Interview: Danielle Deluty and Salma Hindy

The two comedians grew up in strict Muslim and Jewish households respectively, and were both indoctrinated to fear the other – now the firm friends are together on stage telling their parallel stories

feature (edinburgh) | Read in About 4 minutes
33764 large
Salma Hindy and Danielle Deluty
Photo by John Cafaro
Published 28 Jul 2023

Salma: The first time we performed together was a couple of months ago. But our chemistry's great and we're pretty much aligned on everything. Stand-up comedians are all narcissistic control freaks, because 'it's all about me' and we're the only ones on stage. This is new territory to trust another person to help tell the story.

Danielle: It feels like the most natural way to perform. We are aligned in our values, in the nature of the performance we're giving and the story we're telling. The parallels are uncanny. I grew up in what's known as a Modern Orthodox Jewish community. Only kosher food and dishes in the home; Sabbath observant; no travelling, no electricity, no exchanging money, no working on the Sabbath. Strict observance of Jewish holidays; Jewish schooling until I was 19 years old – half the day in Hebrew, half in English. A very rigid political Zionist ideology with no room for interpretation. No socialising with people who are not in the community. Certainly no dating. My entire life from waking up in the morning to going to sleep was all within a religious framework – prayers, what I could eat, who I could talk to, what I'm learning in school. 

Salma: It's all-consuming. My family are what you think of when you think of a stereotype of an extremist Muslim family. We were the most extreme in the whole community, like it was known among my friends. My dad is controlling and called all the shots in the family. In addition to the extreme religious rules – very similar to what Danielle was describing – my parents own an Islamic school and a Mosque. My dad is an Imam, which is a religious leader. Even when I was at university I only ever socialised with the Muslim Students Association. And on top of that my dad has his own rules. It was very much us versus them. 9/11 didn't help with that. It really caused our community to go into a bubble. And Danielle is like a mirror to me.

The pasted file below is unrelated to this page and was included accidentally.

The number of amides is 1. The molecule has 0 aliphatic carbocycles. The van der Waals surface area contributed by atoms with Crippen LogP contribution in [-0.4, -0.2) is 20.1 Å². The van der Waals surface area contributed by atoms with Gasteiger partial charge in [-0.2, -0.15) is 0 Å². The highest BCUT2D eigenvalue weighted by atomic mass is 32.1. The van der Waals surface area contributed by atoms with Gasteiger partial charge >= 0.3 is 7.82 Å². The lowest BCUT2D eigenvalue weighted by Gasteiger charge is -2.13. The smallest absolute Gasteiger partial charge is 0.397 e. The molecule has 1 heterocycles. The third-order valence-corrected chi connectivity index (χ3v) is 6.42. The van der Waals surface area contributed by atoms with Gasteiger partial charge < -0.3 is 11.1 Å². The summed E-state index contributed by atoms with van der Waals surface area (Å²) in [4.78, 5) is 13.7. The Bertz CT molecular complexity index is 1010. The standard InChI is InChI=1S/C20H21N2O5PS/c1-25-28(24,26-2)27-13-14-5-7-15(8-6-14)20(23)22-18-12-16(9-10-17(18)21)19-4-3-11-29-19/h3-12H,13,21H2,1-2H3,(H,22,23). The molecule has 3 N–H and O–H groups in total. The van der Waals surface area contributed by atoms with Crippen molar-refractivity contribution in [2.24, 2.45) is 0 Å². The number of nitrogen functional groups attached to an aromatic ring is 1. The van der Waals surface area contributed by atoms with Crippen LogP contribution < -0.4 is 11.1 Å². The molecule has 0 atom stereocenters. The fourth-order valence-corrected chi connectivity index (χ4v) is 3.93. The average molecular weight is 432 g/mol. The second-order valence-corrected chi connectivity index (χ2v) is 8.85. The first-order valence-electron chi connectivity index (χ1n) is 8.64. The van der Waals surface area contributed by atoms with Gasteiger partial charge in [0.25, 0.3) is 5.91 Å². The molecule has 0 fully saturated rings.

Danielle: How did we wind up with the same values when it's the 'wrong' religion?

Salma: We're still very spiritual. You can't deny magic, or divinity. At least we can't. We'd describe ourselves as liberated sluts. 

Danielle: I don't think either of us believe we know the truth or that there is one truth. We're certainly no longer invested in upholding the institututional faith we were raised in. 

Salma: And you know, self-righteousness is such a disease. I was super self-righteous growing up. 'How can you have relationships? Allah is not going to love you and you're never going to heaven.'

Danielle: The whole faith tradition is predicated on, well: you're spitting on your ancestors' grave if you don't continue to uphold the tradition they were murdered for. Can we honour that tragedy while having a value system that isn't stuck in that trauma? 

Salma: When my mum found out I'd started stand-up comedy, she started crying. She was like: what did we do wrong?

Danielle: My mum asked if I was trying to exact revenge on her and her family. 

Salma: Humour was very crucial to me growing up. It was how I made friends. I would self-deprecate a lot to get people to lower their guards. And when my dad would bring me suitors, and I would want to literally kill myself, comedy was the only way I could gain control over my life.

Danielle: I grew up in a serious culture and I was always very silly and I wanted to laugh. But in my family humour was not a way that we communicated together. My brother and I would try to tease each other and my dad would think we were bullying each other. Even if we told him we're joking around – we're just trying to cope with how intense it is in your house – he couldn't wrap his head around it. So I always felt a bit alienated or isolated because I connect so much with humour.

Salma: It's not by accident that we're picking this up. This is not a clickbait opinion. This is our lives. This is our show about no longer bring controlled by religion.

Danielle: We want people to know that we are rigorously educated in the foundational texts of our religions. This isn't going to be like: God is stupid! We've wrestled with the material and it's an intensely personal show. We're so confident in each other and what's next for us.

Salma: We're ready to start living.